1. Very informative, Adele. Thanks!

  2. Made me think about my own book manuscript and the publishing options I might have. Thank you.

    1. So glad you found it useful, John. Thanks for your comment!

  3. Amita Jayaraman (Mumbai)February 27, 2017 at 9:34 AM

    I notice that all of the small press publishers are located in the u.S. and wonder if they consider work by poets from other countries. I will do some research! Thank you for these wonderful insights.

    1. You've brought up a good point, Amita. Good luck with your research!


  4. Hi, Adele,

    Thank you for taking the time to look into and writing about this, much appreciated. For most of us I suppose writing is an expression of our experience of the world, and for whatever reason wanting to share that with others and perhaps a way of taking a closer look.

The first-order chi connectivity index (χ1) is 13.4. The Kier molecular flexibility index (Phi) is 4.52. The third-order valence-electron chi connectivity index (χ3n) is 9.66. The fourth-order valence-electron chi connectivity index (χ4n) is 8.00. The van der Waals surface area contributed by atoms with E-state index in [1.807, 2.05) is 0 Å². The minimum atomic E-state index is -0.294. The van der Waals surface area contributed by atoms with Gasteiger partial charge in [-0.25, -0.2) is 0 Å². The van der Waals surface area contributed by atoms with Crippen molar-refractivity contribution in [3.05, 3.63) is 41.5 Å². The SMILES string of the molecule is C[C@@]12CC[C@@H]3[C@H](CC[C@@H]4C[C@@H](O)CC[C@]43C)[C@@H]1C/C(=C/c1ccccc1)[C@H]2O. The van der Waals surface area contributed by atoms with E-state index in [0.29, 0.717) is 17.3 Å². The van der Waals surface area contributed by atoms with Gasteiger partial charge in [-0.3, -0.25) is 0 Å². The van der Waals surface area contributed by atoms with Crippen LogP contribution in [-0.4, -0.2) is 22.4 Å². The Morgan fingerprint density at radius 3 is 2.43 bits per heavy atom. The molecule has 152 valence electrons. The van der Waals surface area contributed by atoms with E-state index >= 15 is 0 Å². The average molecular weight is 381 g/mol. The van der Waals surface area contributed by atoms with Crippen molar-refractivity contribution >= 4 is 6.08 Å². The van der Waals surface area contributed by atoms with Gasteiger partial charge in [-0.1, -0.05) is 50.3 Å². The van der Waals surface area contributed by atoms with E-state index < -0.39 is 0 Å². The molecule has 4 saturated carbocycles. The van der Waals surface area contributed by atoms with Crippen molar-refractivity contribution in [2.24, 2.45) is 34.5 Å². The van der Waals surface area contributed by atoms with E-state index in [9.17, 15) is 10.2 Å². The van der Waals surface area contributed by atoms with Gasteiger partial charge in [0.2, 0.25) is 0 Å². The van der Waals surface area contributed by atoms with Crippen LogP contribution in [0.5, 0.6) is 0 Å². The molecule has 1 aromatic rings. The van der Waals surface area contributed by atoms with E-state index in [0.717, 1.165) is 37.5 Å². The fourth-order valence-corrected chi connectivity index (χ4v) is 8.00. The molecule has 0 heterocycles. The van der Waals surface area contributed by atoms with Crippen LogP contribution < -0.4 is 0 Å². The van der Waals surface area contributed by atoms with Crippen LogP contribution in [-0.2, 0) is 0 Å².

~ ~ ~

    He seems amused by what he writes
    a book of poems from the heart
    to another he hopes will sell
    a million copies around the world
    to travel signing books
    for readers wanting more
    this is of course not a secret
    nor could it be when smiling
    writing from the heart.

    Between your lips of sky and land
    the words to rise and set the sun
    in ink on the page untouched
    by you till now.  

    1. Thanks so much for your comment, Lewis, and for sharing your poem with us! Your comments and poems are always much appreciated.